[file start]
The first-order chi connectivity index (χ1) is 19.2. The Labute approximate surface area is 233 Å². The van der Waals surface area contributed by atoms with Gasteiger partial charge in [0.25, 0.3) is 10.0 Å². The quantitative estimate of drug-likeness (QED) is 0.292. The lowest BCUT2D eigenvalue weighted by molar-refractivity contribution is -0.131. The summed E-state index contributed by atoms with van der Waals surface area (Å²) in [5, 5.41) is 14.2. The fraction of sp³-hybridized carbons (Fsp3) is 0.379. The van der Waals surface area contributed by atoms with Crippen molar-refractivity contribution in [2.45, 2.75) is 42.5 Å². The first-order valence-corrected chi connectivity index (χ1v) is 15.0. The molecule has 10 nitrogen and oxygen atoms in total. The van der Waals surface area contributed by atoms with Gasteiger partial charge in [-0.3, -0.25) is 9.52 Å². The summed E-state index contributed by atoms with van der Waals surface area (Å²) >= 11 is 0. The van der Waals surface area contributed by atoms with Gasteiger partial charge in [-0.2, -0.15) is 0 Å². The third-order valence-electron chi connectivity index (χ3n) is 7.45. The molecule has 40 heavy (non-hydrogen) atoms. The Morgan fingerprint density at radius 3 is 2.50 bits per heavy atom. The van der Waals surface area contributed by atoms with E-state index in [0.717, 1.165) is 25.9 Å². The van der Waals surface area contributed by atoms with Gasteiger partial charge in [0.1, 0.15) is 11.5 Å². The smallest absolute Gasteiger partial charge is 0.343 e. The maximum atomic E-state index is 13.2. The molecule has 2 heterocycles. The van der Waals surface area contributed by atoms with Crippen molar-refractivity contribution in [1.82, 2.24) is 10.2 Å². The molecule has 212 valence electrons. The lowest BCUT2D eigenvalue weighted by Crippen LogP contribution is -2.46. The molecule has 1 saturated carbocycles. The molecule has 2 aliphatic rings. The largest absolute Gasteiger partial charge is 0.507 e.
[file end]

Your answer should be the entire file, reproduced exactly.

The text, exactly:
The first-order chi connectivity index (χ1) is 19.2. The Labute approximate surface area is 233 Å². The van der Waals surface area contributed by atoms with Gasteiger partial charge in [0.25, 0.3) is 10.0 Å². The quantitative estimate of drug-likeness (QED) is 0.292. The lowest BCUT2D eigenvalue weighted by molar-refractivity contribution is -0.131. The summed E-state index contributed by atoms with van der Waals surface area (Å²) in [5, 5.41) is 14.2. The fraction of sp³-hybridized carbons (Fsp3) is 0.379. The van der Waals surface area contributed by atoms with Crippen molar-refractivity contribution in [2.45, 2.75) is 42.5 Å². The first-order valence-corrected chi connectivity index (χ1v) is 15.0. The molecule has 10 nitrogen and oxygen atoms in total. The van der Waals surface area contributed by atoms with Gasteiger partial charge in [-0.3, -0.25) is 9.52 Å². The summed E-state index contributed by atoms with van der Waals surface area (Å²) >= 11 is 0. The van der Waals surface area contributed by atoms with Gasteiger partial charge in [-0.2, -0.15) is 0 Å². The third-order valence-electron chi connectivity index (χ3n) is 7.45. The molecule has 40 heavy (non-hydrogen) atoms. The Morgan fingerprint density at radius 3 is 2.50 bits per heavy atom. The van der Waals surface area contributed by atoms with E-state index in [0.717, 1.165) is 25.9 Å². The van der Waals surface area contributed by atoms with Gasteiger partial charge in [0.1, 0.15) is 11.5 Å². The smallest absolute Gasteiger partial charge is 0.343 e. The maximum atomic E-state index is 13.2. The molecule has 2 heterocycles. The van der Waals surface area contributed by atoms with Crippen molar-refractivity contribution in [1.82, 2.24) is 10.2 Å². The molecule has 212 valence electrons. The lowest BCUT2D eigenvalue weighted by Crippen LogP contribution is -2.46. The molecule has 1 saturated carbocycles. The molecule has 2 aliphatic rings. The largest absolute Gasteiger partial charge is 0.507 e.